In the Visions of the Daughters of Albion innocent and sweet exuberance of life that hardly yet knows itself to be desire, flowing from the spiritual into the corporeal by what Swedenborg calls“ influx,” becomes passion, and suffers reproach frow jealousy. It cries out now for its own life, denies that its corporeal consequences have permanently stained it, and says that in spiritual realms it still flows straight towards brotherhood, as joy must, and, like each joy, is willing to serve unity by changing into another joy. In the symbols this is related under poetic form, but readers will remember that Blake knew of a happy time, known to mystic tradition, before the three obstructive powers Flesh, Morality, Reason—the Head, Heart, Loins of that portion of the Creator that fixed the limit called “ Adam”-80 influenced or “darkened ” Tharmas, or liquid, overflowing sympathy, as to make him evil. In his luminous condition Tharinas had once vegetated so spiritually that desire developed into friendship, and this into the eternal Unity, without any check from duty, jealousy, or pride (again a Head-HeartLoins group), but now this once innocent “Angel,” or chief propensity of the tongue, ceased to be an inpulse that leads us all outwards every way, and became his own spectre-eternal death. He ceased to propagate eternal sympathy, and became matter-of-fact in language and in feeling, mere fleshly desire, the evil desire that seeks only its own gratification—mortal generation—the worm's family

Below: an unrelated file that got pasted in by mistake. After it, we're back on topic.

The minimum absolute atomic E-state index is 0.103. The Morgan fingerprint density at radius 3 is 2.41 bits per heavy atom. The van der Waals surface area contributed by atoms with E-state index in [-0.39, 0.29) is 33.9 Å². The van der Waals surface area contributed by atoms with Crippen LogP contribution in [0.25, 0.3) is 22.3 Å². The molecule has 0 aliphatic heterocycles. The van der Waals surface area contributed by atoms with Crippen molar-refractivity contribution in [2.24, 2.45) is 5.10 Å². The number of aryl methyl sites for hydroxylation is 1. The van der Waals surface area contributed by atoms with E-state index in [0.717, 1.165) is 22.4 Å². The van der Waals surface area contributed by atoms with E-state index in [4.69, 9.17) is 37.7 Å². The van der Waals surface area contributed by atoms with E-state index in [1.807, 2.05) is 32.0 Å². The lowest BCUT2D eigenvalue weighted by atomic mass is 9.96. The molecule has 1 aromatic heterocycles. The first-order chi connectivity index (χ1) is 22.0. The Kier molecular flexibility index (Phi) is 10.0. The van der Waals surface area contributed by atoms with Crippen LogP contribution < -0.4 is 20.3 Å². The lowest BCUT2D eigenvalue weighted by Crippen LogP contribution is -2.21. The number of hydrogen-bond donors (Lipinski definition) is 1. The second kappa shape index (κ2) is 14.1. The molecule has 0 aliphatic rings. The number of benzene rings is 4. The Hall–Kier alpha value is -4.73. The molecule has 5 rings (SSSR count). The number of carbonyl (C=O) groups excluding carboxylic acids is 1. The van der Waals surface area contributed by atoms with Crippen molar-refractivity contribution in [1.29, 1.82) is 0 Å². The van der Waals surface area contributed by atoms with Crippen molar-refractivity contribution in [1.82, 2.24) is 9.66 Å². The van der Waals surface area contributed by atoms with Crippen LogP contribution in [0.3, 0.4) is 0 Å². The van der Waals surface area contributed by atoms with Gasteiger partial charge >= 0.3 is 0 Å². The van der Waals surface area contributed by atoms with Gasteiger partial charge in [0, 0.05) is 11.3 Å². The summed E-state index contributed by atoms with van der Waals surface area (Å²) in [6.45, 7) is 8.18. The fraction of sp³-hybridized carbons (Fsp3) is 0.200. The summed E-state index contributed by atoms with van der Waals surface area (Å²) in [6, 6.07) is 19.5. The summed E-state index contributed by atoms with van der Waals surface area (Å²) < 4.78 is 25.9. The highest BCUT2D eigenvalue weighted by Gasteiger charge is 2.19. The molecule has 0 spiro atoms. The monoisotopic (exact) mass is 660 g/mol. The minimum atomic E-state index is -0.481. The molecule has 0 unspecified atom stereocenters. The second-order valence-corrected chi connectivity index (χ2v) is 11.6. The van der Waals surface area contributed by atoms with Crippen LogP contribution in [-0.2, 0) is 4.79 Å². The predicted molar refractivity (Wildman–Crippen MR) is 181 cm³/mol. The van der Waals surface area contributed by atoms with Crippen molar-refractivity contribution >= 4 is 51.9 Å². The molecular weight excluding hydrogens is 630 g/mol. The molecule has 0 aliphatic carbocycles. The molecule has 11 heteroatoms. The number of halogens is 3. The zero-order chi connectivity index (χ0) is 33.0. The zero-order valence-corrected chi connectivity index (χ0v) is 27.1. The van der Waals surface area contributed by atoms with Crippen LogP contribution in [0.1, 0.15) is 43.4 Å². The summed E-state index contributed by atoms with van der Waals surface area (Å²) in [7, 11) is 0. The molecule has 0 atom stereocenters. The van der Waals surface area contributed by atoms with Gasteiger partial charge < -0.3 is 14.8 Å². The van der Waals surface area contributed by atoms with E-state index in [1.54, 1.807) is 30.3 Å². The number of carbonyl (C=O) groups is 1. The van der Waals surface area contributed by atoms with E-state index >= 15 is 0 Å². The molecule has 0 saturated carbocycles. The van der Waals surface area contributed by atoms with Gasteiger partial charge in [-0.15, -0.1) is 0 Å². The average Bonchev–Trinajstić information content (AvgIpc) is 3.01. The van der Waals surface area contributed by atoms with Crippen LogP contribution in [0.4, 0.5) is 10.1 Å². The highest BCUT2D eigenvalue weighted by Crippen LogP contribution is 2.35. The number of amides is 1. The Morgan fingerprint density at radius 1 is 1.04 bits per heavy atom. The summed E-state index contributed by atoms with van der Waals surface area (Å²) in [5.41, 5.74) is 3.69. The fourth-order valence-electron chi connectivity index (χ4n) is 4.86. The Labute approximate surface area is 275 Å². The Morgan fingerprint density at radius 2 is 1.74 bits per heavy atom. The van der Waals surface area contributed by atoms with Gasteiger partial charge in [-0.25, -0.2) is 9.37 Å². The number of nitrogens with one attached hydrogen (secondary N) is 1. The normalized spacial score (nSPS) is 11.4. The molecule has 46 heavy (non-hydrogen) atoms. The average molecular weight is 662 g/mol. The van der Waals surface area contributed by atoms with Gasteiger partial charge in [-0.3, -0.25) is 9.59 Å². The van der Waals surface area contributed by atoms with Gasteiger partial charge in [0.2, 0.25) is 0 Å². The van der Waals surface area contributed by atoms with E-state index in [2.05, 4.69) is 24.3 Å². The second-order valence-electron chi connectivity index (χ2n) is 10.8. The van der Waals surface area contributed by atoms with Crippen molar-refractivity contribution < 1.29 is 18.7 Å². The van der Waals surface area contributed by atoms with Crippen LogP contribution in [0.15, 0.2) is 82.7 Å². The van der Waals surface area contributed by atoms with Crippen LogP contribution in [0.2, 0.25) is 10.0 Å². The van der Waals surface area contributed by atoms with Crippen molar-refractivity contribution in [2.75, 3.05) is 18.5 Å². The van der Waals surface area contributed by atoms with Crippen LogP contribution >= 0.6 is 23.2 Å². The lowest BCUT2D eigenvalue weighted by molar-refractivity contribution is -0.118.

—and not its own development towards brotherhood by progress. The greatness of the evil of this descent is because the form of life called “Tharmas” is incalculably good, and is as necessary to man as roots are to trees. Only, roots must not be “ brandished in the heavens, and fruits in the earth beneath."

The symbol of Thurmas is therefore in the West, in Water -the region where the sun darkens—the element by which all vegetation is enabled to grow. Theotormon, the hero of the Visions of the Daughters of Albion, represents the sorrow in particular that jealousy brings to the vegetable—the fleshly organs—which in their turn bring it to the spirit. In the passage,

How can I be defiled when I behold thy image pure ?

Blake means to say, how can even sin in the flesh defile the spiritual part of the craving that began it, so long as this be not altered into a selfish nature, but sees in the sorrowful “ West” and “Water” the tendency to "arise from generation free," and go "outwards every way," that alone leads to brotherhood in the risen Christ.

It was what has been called “pantheism ” in Blake to believe that the moods, before they enter the flesh, or before we, in the flesh, enter them, are Beings, each an Identity, struggling as we do each for its destiny and the uses of its life, so that he had a poetic right to call them by fancy names. Oothoon is the virgin that Thel is not the active virgin. Her virginity consists in being, like Thel, as yet unmingled (unmarried) with any portion of life that belongs to a more external (lower) order. Thel, the passive, in right of her beauty is worthy to be the food (the stimulation) of the most passive and infantile or unintellectual

« ZurückWeiter »